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Make silk-dyed Easter eggs

Casablanca MD with silk-dyed eggs

When I was a kid, I remember getting really excited about Easter because it meant one thing: candy! A close runner-up to the candy though, was how much I enjoyed making Easter eggs. We always used the standard old PAAS branded kit.

I get pretty nostalgic remembering the little dye tablets, the egg dipper thing, the little egg stands, etc. What I do not remember, is being very creative with my color choices nor very good at dyeing my eggs. The other Vunder team members remember similar stories...

​​That's why this Easter, we decided to try bring our Easter egg dyeing to a new level! After doing some research, we found a great article on the Our Best Bites blog and discovered an easy and fun way to make some really unique patterns on our eggs by using silk ties to stain the eggs, rather than those junky dye tablets. Here's what you can do to make beautiful and fun Easter eggs!


Here's what you'll need:

  • Dyed silk (must be 100% silk)

  • Fastener (some thread or twisty ties)

  • Cloth (rags, old shirts, bed sheets, etc.)

  • 1/4 Cup vinegar

  • Raw eggs

Here's what you do:

Go to a the thrift store and find some old silk scarves that have fun or unusual prints that might look fun on some eggs. If you can't find scarves, you could look for silk ties, silk blouses, or whatever else you can find.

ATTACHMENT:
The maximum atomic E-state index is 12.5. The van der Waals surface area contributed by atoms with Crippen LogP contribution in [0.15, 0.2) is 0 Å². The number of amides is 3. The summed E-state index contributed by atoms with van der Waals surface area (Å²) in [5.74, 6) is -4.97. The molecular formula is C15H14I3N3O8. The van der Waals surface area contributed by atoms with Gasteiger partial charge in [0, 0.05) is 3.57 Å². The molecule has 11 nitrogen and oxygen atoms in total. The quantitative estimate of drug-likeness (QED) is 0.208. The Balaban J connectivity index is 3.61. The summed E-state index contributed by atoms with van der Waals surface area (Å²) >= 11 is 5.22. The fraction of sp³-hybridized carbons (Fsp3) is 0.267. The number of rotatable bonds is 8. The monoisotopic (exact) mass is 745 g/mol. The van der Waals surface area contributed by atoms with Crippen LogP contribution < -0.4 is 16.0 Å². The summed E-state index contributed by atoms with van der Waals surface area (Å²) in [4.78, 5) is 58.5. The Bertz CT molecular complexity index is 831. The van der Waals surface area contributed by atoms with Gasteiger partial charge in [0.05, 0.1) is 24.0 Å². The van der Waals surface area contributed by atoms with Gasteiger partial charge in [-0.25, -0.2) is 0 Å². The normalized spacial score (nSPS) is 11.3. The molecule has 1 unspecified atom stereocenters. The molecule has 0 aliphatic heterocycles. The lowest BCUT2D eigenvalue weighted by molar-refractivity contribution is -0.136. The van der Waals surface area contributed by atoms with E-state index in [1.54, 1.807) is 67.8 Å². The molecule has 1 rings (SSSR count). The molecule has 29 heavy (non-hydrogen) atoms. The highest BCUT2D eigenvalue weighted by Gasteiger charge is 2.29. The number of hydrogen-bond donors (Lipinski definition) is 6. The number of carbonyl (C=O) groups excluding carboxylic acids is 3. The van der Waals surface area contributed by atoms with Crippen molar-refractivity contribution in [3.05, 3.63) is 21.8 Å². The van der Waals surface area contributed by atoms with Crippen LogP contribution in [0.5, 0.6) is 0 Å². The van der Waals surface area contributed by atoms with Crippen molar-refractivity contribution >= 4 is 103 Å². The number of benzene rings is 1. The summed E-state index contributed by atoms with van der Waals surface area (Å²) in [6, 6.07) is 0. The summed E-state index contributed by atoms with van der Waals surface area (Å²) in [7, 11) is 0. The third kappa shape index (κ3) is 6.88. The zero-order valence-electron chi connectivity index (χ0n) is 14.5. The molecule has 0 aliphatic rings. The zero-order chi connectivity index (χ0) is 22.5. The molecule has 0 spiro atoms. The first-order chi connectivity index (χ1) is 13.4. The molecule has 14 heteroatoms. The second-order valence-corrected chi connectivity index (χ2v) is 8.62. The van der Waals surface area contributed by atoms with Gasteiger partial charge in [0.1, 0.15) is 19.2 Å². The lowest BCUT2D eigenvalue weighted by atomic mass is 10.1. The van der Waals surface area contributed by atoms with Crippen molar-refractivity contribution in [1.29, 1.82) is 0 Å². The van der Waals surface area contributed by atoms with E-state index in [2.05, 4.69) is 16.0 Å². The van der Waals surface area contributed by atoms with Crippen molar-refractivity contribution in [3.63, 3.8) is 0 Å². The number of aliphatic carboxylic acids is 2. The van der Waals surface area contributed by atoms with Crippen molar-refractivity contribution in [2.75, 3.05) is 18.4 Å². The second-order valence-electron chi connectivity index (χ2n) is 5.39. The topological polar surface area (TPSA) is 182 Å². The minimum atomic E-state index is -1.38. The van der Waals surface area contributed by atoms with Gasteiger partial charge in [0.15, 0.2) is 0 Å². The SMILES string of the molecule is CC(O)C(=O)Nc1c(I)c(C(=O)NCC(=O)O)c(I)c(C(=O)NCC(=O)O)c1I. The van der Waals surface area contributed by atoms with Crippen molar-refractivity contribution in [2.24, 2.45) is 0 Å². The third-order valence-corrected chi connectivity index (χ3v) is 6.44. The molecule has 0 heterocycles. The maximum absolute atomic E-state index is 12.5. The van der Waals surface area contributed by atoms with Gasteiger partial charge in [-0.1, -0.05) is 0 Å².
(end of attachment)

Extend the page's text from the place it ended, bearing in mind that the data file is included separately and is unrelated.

Silk-dyed eggs

Once you've got your silk, cut it into pieces that are large enough to wrap each egg completely. Next wrap the egg in the silk and make sure the right side is touching the egg directly. The right side is the part would be facing outward if it were a tie, blouse, or scarf. The reason here is that we want the strongest concentration of dye to be able to stain the shell of the egg. Finally, use your thread to tie the end of the silk around the egg so that they look like the photo here.

One other observation: when the silk is tight to the egg's shell, the pattern will more directly mimic the pattern on the silk. However, if the fabric has folds in it, there will be a billow, whimsical swirl to the pattern. Either way looks really interesting so you should try it both ways.

After all your eggs have been wrapped in silk, wrap them again in your plain cloth. This is so the dye from the silk doesn't spread to the other eggs as they touch while they're in the boiling water.

Boiling the silk-dyed eggs

Next, pour water into a pot, add 1/4 cup of vinegar, place your eggs into the pot, and boil the water for about 20 minutes. Be sure to use enough water to cover all the eggs.

Once enough time has passed, strain out the water and let the eggs cool in a colander until they're cool enough to be handled.

Finally, here comes the fun part: unwrap the eggs, set them somewhere to dry/cool fully and see how they turned out.


This method of dyeing Easter eggs was definitely better looking than the old dye tablets method that I remember as a kid, and even better, it makes people think I'm actually an egg dyeing master (but you all know my secret!)

We hope you have fun trying this out!

Victoria MD with silk-dyed eggs

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